ILSOYADVISOR POST

Potassium and Soybean Production

Having spent my time as a CCA Soy Envoy writing about micronutrients, sulfur, nitrogen and phosphorus, it seems appropriate to close out the year focusing on potassium. Of the plant nutrients, potassium is part of the big 3—nitrogen, phosphorous and potassium (NPK). When I run soil tests in my area potassium is the most likely to be low, although some soils I work with can be high and stay high. 

Potassium helps plants withstand drought damage. It is also credited with general plant health and preventing lodging. Potassium helps the plant produce starch and transform sugars. This nutrient is also essential for photosynthesis. Potassium deficiency is characterized by yellowing and then tissue death starting at the edges of leaves in both corn and soybeans. This Iowa State University Bulletin has more information on potassium deficiencies. They go into some explanation of causes of potassium deficiencies other than low soil test.

Yellowing in soybeans caused by potasium
deficiency. Photo by Dave Rahe.

In past years, we have seen some drought-induced deficiencies in fields. Fields with good potassium levels to begin with seem to resist that deficiency better. We also thought we saw some compaction-induced deficiencies because of working and planting in wet soil conditions this spring. Several years ago, University of Illinois (UIUC) researchers hypothesized that we do not need potassium fertilizer. Research from other credible sources including the International Plant Nutrition Institute has called the researchers’ premise into question and disproved some of their findings. Emerson Nafziger, Ph.D., also argues for potassium fertilizer in this article

Potassium is common in our Illinois soils because it is present in the crystal lattice of a prevalent clay mineral, illite. The nutrient seems to move in and out of the lattice depending on moisture. This makes potassium soil testing imperfect, but it is all we have to establish a scientific basis for determining fertility needs. 

One reason that we test soils more often than the university recommendation is that it helps us keep better track of potassium. It has been my experience that crops do respond to potassium when soil test levels are below 230 pounds per acres. Ideal levels are considered to be 300 to 400 pounds per acre in Illinois. Potassium is critical to help weather a drought. Levels need to be high because availability goes down when soil is dry.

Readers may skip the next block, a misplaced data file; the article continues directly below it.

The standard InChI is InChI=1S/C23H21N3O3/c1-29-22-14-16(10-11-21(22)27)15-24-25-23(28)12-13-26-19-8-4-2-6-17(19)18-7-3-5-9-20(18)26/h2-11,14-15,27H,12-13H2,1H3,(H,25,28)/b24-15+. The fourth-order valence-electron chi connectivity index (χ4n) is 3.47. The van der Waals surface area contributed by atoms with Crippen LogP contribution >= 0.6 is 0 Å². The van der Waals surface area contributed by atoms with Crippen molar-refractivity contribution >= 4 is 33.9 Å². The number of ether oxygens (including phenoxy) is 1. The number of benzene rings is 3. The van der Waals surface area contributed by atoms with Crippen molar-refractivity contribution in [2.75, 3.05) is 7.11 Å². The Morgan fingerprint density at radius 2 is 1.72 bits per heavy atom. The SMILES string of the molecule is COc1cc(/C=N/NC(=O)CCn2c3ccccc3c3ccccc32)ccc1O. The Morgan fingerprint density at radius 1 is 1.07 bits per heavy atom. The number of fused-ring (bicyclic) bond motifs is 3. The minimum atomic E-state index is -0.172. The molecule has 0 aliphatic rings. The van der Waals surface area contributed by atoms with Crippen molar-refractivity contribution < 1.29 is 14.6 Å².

We do have clients with soils that have not needed potassium fertilizer in twenty years or more. These growers haven’t had any apparent yield loss and the test levels remain high. We also have clients who have low potassium test levels who have benefited from potassium fertilizer. 

One of my clients raised 80 bu/A wheat a few years ago after increasing his potassium fertilizer on that field. We do find that potassium levels sometimes remain low for several years as we attempt to build the nutrient up. We will then have a sudden and unexpected rise in soil test potassium. I will sometimes suggest 100 pounds per acre of potassium fertilizer to prevent wild swings in soil test levels even though soil tests would seem to indicate we can skip a year.   

Iowa State University has endorsed a moist soil test where they do not let the soil dry down. I have no problem with using the moist test, but we continue to use the Mehlich 3 extraction. I am not ready to give up on potassium testing even knowing the limitations of the test. We are going to continue to test frequently and recommend potassium fertilizer on soils that have low soil test levels, making adjustments as needed


David Rahe

Rahe specializes in soil fertility, site specific fertilizer application, and soil management and is a Certified Professional Soil Scientist, Certified Professional Soil Classifier, and 4R Certified Crop Advisor. Rahe is a graduate of the University of Illinois with a bachelor’s in Agronomy. After a 25-year career with the Natural Resources Conservation Service in Illinois and Missouri, Dave began consulting in 2005. He is currently a partner with RPM Soils LLC and can be reached at gooddirt50@hotmail.com.



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